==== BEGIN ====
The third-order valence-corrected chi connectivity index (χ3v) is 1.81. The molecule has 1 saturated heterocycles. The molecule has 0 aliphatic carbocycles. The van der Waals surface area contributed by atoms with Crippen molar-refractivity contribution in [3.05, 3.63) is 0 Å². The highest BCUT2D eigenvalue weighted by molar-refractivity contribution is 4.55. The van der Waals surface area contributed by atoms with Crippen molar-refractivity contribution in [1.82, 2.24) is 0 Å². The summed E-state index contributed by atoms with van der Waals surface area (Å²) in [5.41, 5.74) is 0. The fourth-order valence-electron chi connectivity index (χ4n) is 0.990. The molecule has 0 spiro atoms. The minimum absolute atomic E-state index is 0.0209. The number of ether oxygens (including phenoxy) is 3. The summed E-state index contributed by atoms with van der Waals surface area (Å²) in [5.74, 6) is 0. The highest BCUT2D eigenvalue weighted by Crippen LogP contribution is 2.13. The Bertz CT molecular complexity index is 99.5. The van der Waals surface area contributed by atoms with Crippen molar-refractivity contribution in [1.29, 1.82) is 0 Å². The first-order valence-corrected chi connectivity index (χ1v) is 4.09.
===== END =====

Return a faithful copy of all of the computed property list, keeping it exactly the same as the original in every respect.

The third-order valence-corrected chi connectivity index (χ3v) is 1.81. The molecule has 1 saturated heterocycles. The molecule has 0 aliphatic carbocycles. The van der Waals surface area contributed by atoms with Crippen molar-refractivity contribution in [3.05, 3.63) is 0 Å². The highest BCUT2D eigenvalue weighted by molar-refractivity contribution is 4.55. The van der Waals surface area contributed by atoms with Crippen molar-refractivity contribution in [1.82, 2.24) is 0 Å². The summed E-state index contributed by atoms with van der Waals surface area (Å²) in [5.41, 5.74) is 0. The fourth-order valence-electron chi connectivity index (χ4n) is 0.990. The molecule has 0 spiro atoms. The minimum absolute atomic E-state index is 0.0209. The number of ether oxygens (including phenoxy) is 3. The summed E-state index contributed by atoms with van der Waals surface area (Å²) in [5.74, 6) is 0. The highest BCUT2D eigenvalue weighted by Crippen LogP contribution is 2.13. The Bertz CT molecular complexity index is 99.5. The van der Waals surface area contributed by atoms with Crippen molar-refractivity contribution in [1.29, 1.82) is 0 Å². The first-order valence-corrected chi connectivity index (χ1v) is 4.09.